Brian Friel’s first full-length play in eight years is his boldest attempt yet to meld the angry anti-colonialist and wistful Chekhovian sides of his playwriting personality, with mixed to positive results. There’s a lot of gorgeous writing here, some lovely moments of wry humor and a fascinating central character who, in Tom Courtenay’s masterful performance, embodies the ambiguities and sense of loss Friel appears to be aiming for. But overall what seems intended as tragedy comes across like melodrama, with Adrian Noble’s uneven production playing into the script’s weaknesses.
As in “Aristocrats” and “Dancing at Lughnasa,” Friel here skillfully turns the activity in an individual family home into a microcosm of the psychic and social violence wrought by colonization and its aftermath.
Play is set in 1878 at the beginning of the Irish Land War provoked by agricultural depression. Widower Christopher Gore (Courtenay) is a benign landowner who likes to think of his tenants as neighbors, and who is not too secretly in love with his housekeeper Margaret (Derbhle Crotty). She, in turn, loves Christopher’s son David (Hugh O’Conor), though that plot element is rendered implausible because both characters are underwritten, and because Crotty’s powerful stage presence totally overwhelms the reedy O’Conor, who looks about eight years her junior.
The action starts midway through the visit of Christopher’s anthropologist cousin Richard (Nick Dunning), who has come to Ireland to conduct field work for his ghastly (but historically credible) research project, which attempts to classify different races by their physical and psychological attributes.
The play reaches a faux denouement in a daring but ultimately unsuccessful central scene in which we see Richard and his bizarre henchman Perkins (Pat Kinevane) measuring the heads and pulling at the hair of grubby, abject villagers and commenting on their “nigresence.”
Friel is dealing with dangerous, powerful stuff here, the historic attempts to justify colonialism by classifying Irish and black populations as similarly subhuman. But things turn overwrought when the townsman Con (Adam Fergus), who has been involved in violence against landowners, bursts into the action and orders Christopher to send his cousin away.
Con has not been sufficiently developed as a character, and the overall stage atmosphere is too benign to make plausible the hairpin, treacherous shifts of authority and status Friel is trying to embody. Overwrought acting from much of the cast amidst an oddly tranquil atmosphere characterizes the evening overall.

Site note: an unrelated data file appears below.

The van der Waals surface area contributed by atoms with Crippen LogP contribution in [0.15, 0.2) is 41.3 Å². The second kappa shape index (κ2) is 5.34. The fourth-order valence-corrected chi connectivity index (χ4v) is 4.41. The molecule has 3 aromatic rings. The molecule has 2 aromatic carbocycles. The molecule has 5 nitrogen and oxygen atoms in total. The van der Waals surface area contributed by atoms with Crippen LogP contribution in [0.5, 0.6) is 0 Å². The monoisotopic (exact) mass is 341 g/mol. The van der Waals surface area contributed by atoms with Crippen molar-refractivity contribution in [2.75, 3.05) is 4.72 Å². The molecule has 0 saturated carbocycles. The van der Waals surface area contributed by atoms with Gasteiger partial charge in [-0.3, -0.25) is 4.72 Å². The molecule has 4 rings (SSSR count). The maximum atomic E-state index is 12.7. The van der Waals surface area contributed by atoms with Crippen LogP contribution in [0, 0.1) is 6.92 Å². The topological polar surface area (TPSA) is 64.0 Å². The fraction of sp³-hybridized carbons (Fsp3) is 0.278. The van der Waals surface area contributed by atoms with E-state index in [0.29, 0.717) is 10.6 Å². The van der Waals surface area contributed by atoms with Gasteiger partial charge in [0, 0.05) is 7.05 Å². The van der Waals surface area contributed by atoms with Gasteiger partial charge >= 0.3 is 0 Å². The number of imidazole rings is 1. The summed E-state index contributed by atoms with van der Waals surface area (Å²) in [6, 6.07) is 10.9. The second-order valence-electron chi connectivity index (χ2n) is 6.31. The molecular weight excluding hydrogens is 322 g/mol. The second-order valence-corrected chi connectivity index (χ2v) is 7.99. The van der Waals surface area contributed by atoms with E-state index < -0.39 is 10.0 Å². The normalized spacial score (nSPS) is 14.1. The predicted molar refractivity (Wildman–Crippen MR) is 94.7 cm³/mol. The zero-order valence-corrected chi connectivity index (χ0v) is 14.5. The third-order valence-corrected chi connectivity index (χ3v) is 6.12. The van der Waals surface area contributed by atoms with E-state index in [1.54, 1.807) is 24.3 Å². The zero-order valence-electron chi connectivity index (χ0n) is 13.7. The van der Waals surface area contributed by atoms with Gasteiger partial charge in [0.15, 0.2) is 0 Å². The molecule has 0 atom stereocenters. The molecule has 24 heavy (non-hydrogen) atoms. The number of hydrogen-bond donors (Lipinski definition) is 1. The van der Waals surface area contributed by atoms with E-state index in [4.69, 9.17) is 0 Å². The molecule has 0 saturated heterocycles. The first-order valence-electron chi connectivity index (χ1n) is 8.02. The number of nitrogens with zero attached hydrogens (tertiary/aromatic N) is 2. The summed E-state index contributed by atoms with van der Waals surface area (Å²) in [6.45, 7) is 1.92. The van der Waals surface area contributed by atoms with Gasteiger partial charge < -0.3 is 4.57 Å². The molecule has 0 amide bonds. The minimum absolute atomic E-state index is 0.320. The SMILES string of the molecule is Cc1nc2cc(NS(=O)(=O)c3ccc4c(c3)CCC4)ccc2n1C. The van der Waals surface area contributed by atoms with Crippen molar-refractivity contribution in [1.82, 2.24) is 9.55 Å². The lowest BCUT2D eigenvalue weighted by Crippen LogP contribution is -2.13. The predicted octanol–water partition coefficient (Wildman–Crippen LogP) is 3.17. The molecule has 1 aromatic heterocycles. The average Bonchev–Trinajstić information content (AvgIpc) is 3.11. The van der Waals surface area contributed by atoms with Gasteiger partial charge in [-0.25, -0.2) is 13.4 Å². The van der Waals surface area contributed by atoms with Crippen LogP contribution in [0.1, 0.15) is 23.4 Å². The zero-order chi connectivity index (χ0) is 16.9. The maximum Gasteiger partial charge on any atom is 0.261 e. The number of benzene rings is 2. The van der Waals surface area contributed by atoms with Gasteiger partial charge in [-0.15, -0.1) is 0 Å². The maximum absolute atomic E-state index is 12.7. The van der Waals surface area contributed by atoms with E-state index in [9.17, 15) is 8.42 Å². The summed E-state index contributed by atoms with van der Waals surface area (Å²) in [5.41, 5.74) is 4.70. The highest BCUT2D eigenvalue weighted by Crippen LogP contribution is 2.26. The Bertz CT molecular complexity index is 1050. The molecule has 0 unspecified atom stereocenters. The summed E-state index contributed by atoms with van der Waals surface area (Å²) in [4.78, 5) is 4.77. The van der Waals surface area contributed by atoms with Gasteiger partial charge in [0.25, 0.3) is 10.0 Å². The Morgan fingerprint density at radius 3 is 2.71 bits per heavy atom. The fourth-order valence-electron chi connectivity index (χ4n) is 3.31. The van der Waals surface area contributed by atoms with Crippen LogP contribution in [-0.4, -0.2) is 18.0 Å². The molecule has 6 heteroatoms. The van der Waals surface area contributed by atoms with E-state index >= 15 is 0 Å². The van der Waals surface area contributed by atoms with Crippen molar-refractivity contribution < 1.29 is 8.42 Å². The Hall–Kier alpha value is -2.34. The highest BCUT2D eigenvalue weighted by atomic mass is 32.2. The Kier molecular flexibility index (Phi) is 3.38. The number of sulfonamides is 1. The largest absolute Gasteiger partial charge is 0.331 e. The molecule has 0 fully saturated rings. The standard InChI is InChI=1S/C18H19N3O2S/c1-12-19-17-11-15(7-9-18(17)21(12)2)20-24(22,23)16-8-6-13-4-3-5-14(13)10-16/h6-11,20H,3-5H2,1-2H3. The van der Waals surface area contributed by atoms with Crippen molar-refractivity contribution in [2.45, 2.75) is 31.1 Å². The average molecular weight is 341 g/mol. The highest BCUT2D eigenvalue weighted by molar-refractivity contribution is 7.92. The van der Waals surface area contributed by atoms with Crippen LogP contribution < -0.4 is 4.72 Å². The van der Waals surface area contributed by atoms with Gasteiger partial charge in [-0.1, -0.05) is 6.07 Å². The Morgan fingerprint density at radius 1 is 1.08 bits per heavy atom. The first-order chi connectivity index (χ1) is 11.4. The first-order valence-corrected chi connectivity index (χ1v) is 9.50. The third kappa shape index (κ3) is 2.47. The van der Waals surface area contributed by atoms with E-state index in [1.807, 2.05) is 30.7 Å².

Friel puts Christopher through an epic emotional wringer in the play’s final 20 minutes: Distressed by the experience of intimidation, and by his sense of betrayal and weakness at having yielded to pressure and dismissed Richard, he finally declares his love for Margaret only to have her turn him down, admit she loves David and offer to leave the household.
Crotty looks radiant and is emotionally very present throughout, but Friel really hasn’t given her a lot to work with: This is a man’s worshipful imagining of a woman, not a real woman herself.
Some fairly obvious Chekhov referencing ensues — David and Christopher wander around Peter McKintosh’s lovely forest setting, slapping whitewash crosses on the trees they are soon to cull — before Christopher breaks down completely in Margaret’s arms: “I’m shattered, Maggie, I’m in total confusion. I … don’t think I’m able to rise above any more.” Courtenay delivers this layered and complex material with enormous conviction and clarity, and this scene is, as a result, quite moving.
Equally moving is the sense left by this play that, well into his 70s, Friel continues to be deeply troubled by Ireland’s internal divisions and ongoing political strife, and continues to create stage stories in an attempt to find some kind of order and beauty amidst the darkness.